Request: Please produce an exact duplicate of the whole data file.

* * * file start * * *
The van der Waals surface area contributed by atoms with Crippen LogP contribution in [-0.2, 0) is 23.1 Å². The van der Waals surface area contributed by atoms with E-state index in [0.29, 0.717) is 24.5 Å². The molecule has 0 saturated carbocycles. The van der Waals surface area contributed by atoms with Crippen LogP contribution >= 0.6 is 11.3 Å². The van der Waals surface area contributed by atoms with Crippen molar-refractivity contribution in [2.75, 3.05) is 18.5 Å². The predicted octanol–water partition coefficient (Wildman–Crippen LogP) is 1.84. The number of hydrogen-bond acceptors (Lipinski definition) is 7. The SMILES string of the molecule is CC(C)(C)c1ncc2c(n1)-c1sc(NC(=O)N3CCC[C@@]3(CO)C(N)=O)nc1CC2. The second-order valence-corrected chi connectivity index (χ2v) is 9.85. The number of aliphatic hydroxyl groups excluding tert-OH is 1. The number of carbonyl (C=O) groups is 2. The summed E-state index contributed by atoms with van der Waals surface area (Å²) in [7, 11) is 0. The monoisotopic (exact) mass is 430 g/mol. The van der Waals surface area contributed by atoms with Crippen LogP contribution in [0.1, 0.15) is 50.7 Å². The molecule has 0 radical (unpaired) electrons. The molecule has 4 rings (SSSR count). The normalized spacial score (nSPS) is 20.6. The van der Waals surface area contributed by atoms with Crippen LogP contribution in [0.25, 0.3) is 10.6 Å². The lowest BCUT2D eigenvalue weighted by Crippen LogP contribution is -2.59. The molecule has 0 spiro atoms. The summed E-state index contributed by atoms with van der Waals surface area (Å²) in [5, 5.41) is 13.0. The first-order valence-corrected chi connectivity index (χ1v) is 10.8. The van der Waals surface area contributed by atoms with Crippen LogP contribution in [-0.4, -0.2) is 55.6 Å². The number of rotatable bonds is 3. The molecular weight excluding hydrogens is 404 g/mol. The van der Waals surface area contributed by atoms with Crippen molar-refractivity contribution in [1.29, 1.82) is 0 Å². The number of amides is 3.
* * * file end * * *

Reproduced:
The van der Waals surface area contributed by atoms with Crippen LogP contribution in [-0.2, 0) is 23.1 Å². The van der Waals surface area contributed by atoms with E-state index in [0.29, 0.717) is 24.5 Å². The molecule has 0 saturated carbocycles. The van der Waals surface area contributed by atoms with Crippen LogP contribution >= 0.6 is 11.3 Å². The van der Waals surface area contributed by atoms with Crippen molar-refractivity contribution in [2.75, 3.05) is 18.5 Å². The predicted octanol–water partition coefficient (Wildman–Crippen LogP) is 1.84. The number of hydrogen-bond acceptors (Lipinski definition) is 7. The SMILES string of the molecule is CC(C)(C)c1ncc2c(n1)-c1sc(NC(=O)N3CCC[C@@]3(CO)C(N)=O)nc1CC2. The second-order valence-corrected chi connectivity index (χ2v) is 9.85. The number of aliphatic hydroxyl groups excluding tert-OH is 1. The number of carbonyl (C=O) groups is 2. The summed E-state index contributed by atoms with van der Waals surface area (Å²) in [7, 11) is 0. The monoisotopic (exact) mass is 430 g/mol. The van der Waals surface area contributed by atoms with Crippen LogP contribution in [0.1, 0.15) is 50.7 Å². The molecule has 0 radical (unpaired) electrons. The molecule has 4 rings (SSSR count). The normalized spacial score (nSPS) is 20.6. The van der Waals surface area contributed by atoms with Crippen LogP contribution in [0.25, 0.3) is 10.6 Å². The lowest BCUT2D eigenvalue weighted by Crippen LogP contribution is -2.59. The molecule has 0 spiro atoms. The summed E-state index contributed by atoms with van der Waals surface area (Å²) in [5, 5.41) is 13.0. The first-order valence-corrected chi connectivity index (χ1v) is 10.8. The van der Waals surface area contributed by atoms with Crippen LogP contribution in [-0.4, -0.2) is 55.6 Å². The number of rotatable bonds is 3. The molecular weight excluding hydrogens is 404 g/mol. The van der Waals surface area contributed by atoms with Crippen molar-refractivity contribution in [1.29, 1.82) is 0 Å². The number of amides is 3.